Shortly after, these calls for help bore fruit and Turkish people filled the streets in front of TRT donned with Turkish flags. Unarmed civilians managed to unarm armed soldiers and returned the channel to its rightful owners. The channel itself returned to its normal broadcasting schedule two hours later. This was the first fiasco for the terrorist junta.

After they lost control of TRT, they then set their sights on CNN Türk. They landed a military helicopter in the courtyard of Doğan Media Group and tried to stop CNN Türk from live broadcasting. They raided the studios and ushered everyone outside. Our colleagues at CNN Türk managed to ensure one camera kept rolling and continued to broadcast the empty studio after being taken out of the building. The public once again answered the call and managed to neutralize soldiers inside to take back the channel after only one hour.

Realizing they could not seize every channel one by one, they went for satellite broadcasting companies. They attacked Digitürk, a platform that allows every channel to reach their viewers. They managed to cut all Digitürk broadcasting for two hours, but were forced to surrender after a successful operation.

Another platform that was attacked was Turkcell, one of the three major cell companies in Turkey. Despite all their efforts, they failed to cut cellphone communication. None of the companies mentioned above supported the coup. The failure to seize the media and cut communication channels was one of the biggest reasons this coup attempt failed.

Shoulder to shoulder

The same night, this rabid junta tried to invade the Turkuaz Media Group building, which also houses our newspaper, Daily Sabah. But they failed to consider a factor in their equation: After the attacks on TRT and other media organizations, the public was well aware of the situation and potential targets. Many from the public and our readers had already surrounded our building to protect it. Our readers stood firm against these bullies.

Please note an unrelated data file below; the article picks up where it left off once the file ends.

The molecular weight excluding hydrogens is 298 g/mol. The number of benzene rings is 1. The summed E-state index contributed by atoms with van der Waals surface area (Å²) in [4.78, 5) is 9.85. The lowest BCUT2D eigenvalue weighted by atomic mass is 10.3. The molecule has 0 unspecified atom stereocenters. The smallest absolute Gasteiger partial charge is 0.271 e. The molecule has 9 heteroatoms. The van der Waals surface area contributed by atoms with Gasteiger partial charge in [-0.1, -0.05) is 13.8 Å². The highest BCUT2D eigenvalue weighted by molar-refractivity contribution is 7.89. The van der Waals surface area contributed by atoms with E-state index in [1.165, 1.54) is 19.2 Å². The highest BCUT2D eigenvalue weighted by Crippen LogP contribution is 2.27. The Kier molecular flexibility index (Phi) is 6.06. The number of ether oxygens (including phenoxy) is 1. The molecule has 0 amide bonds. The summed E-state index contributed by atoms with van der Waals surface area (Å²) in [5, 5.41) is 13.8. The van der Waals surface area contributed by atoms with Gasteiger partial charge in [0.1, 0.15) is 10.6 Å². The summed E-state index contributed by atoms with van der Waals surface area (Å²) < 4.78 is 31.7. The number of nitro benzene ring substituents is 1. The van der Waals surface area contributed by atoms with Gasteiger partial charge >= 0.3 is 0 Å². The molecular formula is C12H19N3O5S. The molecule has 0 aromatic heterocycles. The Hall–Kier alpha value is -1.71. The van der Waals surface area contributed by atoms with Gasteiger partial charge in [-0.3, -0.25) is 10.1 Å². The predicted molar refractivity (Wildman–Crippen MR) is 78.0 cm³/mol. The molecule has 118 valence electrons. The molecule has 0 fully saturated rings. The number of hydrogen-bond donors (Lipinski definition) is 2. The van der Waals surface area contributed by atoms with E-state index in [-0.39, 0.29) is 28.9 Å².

They stood with and in front of the police and shouted at the soldiers: “You cannot pass without running us down!” They gave them a good whacking and drove them back. While running away, some of them opened fire wildly and some bullets hit our building.

Some of our colleagues were still in the building at that time and they also went out to stand with our nation and joined this blessed struggle. People said to them: “We won’t give you to this junta. We will die if necessary, but we will not hand over a single one of you.” This is enough to show the critical significance of our job. It shows the place our newspapers have in their hearts even though they criticize us or become angry with us from time to time.

Newspapers belong to the nation. And our nation showed that they will not hand over their newspapers to marauders, traitors, murderers and enemies of the society, thus writing a saga of democracy. I hope all our colleagues get well soon after this long night.